“But my notes say there were no DEA agents who could pick my client out of a lineup?”
“Not exactly,” Chalmers replied.
“So, manslaughter? Murder two?”
“Turcot’s going down for murder one.”
“First degree? Now hold on just a minute, Mr. Chalmers. You’re taking advantage of my lack of experience. I came here with my hat in hand. I came here to talk about a deal.”
Chalmers let loose a boisterous belly laugh that nearly burst the buttons at his midriff. “I’ve heard some pathetic stuff in my day, but that one has to take the cake. You came here ‘hat in hand’? We’re talking about a guy who killed a federal agent. You think I even have the option to offer you a deal? Not that I would, but come on, a federal agent? The only measure of success for me, in the eyes of the feds, is for Monte Turcot to get a lethal injection at the end of all this.”
“You can’t get the death penalty. Not in this case.”
“Oh, really?” Chalmers said tauntingly. “Who do you think you’re up against? You think this is just some hick town cabaret act? You think I’m some dumb redneck that you’re going to outsmart with your Jewboy wit and your Ivy League degree?”
“That sort of talk is really not necessary,” murmured Stern.
“You’re in over your head, Shtern.”
“I’ve acknowledged that, already.”
“The feds, they don’t like their boys getting murdered. They want…they expect justice. You think I’m going let them down? They’re giving me everything I ask for – an unlimited budget and expert testimony. You’ve got nothing.”
“I just think you should consider the possibility that this was a crime of passion. That’s a real wild card, here.” Stern allowed his eyes to drift across the posters that lined the room. “You should really consider making an offer my client can’t refuse.”
“We’re going to trial, and your boy Turcot is getting the needle,” finished Chalmers, ignoring the Godfather reference. This is a slam dunk, and it’s high profile with your client being a former hero and all. I knew there was something crooked with him when I read how he shot that Rolfe kid in the head. After this is over, I can punch my ticket. This’ll get me to District Court, and I’ll be the biggest fish in five counties. I’m sorry, my friend, but I’m going to wipe the floor with you.”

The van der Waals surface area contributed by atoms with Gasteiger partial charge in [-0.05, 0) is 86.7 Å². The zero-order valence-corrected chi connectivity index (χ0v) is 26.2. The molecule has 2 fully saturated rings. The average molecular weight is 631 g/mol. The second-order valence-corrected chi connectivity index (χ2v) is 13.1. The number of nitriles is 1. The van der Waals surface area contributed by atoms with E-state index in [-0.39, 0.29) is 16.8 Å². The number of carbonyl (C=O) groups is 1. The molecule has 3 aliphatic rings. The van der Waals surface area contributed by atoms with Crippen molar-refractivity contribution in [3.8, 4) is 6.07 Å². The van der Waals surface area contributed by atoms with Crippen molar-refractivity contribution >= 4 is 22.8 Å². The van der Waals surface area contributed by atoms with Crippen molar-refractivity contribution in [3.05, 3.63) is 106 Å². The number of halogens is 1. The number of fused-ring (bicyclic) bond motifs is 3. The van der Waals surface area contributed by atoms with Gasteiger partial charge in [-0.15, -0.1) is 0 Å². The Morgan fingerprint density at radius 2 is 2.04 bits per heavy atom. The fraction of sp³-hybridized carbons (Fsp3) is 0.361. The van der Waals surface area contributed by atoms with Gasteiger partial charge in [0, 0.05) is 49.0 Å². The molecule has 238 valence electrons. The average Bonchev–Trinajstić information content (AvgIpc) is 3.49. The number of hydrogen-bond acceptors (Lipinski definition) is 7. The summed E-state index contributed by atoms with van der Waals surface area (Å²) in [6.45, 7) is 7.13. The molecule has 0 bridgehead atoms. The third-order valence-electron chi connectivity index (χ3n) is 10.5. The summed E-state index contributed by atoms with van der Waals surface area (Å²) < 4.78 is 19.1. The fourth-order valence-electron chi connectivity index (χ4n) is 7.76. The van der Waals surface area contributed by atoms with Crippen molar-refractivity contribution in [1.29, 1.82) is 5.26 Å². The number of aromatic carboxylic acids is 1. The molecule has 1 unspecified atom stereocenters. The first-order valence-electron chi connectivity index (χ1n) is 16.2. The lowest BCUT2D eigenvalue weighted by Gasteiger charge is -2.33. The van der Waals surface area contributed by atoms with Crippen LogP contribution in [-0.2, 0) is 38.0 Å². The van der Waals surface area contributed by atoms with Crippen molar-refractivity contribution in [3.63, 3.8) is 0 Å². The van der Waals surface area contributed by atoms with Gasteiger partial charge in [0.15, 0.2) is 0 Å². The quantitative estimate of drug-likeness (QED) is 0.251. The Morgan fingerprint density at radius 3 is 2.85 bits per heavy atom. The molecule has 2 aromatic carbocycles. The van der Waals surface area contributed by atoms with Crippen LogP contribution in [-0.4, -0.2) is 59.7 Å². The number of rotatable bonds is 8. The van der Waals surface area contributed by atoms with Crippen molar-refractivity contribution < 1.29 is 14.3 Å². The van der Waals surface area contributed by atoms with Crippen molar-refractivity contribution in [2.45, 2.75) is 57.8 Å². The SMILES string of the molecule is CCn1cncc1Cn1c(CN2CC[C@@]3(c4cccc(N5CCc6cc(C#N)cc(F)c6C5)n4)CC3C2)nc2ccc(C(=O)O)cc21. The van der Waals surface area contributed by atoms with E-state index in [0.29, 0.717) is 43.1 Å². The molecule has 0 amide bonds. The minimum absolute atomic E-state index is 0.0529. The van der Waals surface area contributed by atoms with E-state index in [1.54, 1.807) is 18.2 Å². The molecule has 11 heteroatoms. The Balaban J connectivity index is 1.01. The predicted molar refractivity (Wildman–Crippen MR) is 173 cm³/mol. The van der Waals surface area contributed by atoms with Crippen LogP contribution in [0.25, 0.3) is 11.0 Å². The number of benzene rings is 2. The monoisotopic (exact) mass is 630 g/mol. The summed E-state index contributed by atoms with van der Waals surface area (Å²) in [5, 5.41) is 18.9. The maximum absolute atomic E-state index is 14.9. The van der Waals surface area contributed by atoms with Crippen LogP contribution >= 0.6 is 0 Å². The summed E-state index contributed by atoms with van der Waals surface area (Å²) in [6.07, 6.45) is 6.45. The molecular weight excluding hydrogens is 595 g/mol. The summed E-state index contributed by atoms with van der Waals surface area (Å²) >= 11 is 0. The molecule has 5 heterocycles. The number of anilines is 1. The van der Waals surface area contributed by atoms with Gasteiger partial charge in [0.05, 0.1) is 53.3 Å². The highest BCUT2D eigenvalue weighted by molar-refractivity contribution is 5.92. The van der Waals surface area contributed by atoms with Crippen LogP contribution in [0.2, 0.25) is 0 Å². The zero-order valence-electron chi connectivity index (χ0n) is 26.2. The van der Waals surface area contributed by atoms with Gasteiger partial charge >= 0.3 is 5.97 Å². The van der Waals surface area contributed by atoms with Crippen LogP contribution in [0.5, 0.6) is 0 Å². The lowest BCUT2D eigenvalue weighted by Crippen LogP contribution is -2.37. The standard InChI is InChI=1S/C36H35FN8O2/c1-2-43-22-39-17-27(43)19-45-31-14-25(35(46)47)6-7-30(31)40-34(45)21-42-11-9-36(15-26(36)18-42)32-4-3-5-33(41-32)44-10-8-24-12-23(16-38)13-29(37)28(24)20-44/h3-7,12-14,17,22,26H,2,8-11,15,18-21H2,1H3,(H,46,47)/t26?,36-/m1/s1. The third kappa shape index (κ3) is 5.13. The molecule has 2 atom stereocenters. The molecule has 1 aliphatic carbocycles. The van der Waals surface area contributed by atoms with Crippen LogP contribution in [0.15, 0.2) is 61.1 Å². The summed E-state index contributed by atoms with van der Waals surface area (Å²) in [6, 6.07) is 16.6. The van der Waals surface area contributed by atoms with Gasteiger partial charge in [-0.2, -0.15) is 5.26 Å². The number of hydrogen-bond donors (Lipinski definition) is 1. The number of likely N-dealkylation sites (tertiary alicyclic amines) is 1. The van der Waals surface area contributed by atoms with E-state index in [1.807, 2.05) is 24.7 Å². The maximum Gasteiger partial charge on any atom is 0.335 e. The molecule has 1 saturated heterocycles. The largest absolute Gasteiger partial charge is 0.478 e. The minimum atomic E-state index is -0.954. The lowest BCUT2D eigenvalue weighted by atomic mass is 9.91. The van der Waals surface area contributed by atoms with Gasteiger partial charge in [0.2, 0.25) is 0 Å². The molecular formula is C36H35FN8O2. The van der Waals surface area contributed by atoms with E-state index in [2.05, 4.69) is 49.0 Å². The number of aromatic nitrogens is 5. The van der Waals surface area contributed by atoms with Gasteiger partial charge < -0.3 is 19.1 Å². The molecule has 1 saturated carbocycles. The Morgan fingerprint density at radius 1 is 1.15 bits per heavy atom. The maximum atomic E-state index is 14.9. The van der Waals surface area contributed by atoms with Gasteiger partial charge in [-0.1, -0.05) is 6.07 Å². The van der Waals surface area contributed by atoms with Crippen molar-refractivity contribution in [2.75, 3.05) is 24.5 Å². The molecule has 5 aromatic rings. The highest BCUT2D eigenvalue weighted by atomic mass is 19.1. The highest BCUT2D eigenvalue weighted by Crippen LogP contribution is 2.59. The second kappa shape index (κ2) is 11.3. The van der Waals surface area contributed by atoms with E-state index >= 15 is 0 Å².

“So murder one it is, then. I got it.” Stern stuffed his notepad back into his briefcase and stood up. “Please understand that I’m just trying to do my job.”
“I suppose you want to waive your right to a speedy trial and give yourself more time to prepare?” Chalmers asked. “I could help you out with that, I suppose.”
“No, I don’t think so. Why prolong the inevitable?”
“Suit yourself,” Chalmers sneered. “Don’t worry, Stern. No one expects you to win. But don’t whine when it hurts. It’s like the first grade, Stern. Nobody likes a crybaby.”
“That’s Gordon Gekko, right?” asked Stern. “Great quote. I saw that on the wall there just as I came in.” He paused. “Just one more thing. You said you think this will get you to District if you win, but have you considered what it would get you if you lose?”
Chalmers laughed. “I ain’t going to lose. How could that possibly happen?”
“You’re right. I appreciate your time today.” Without another word, Stern left the DA’s office, passed Chalmers’s receptionist – who was playing solitaire on her PC – and got into his Subaru wagon. Chalmers, on the other hand, spent the next ten minutes scraping shit off the sole of his loafer with a letter opener.
Stern looked around to make sure no one was eavesdropping, then dialed his client at the county jail. It took fifteen minutes to get him out of his cell and to the phone, but at last Monte Turcot’s voice came through.
“How are you, Monte?” Stern asked, envisioning Turcot in his orange jumpsuit. “Are you being mistreated in any way?”
“No,” Monte answered.
“I have some good news and some other good news. What do you want first?”
“The good news.”
“We are going to trial, probably next month.”
“That’s good news?”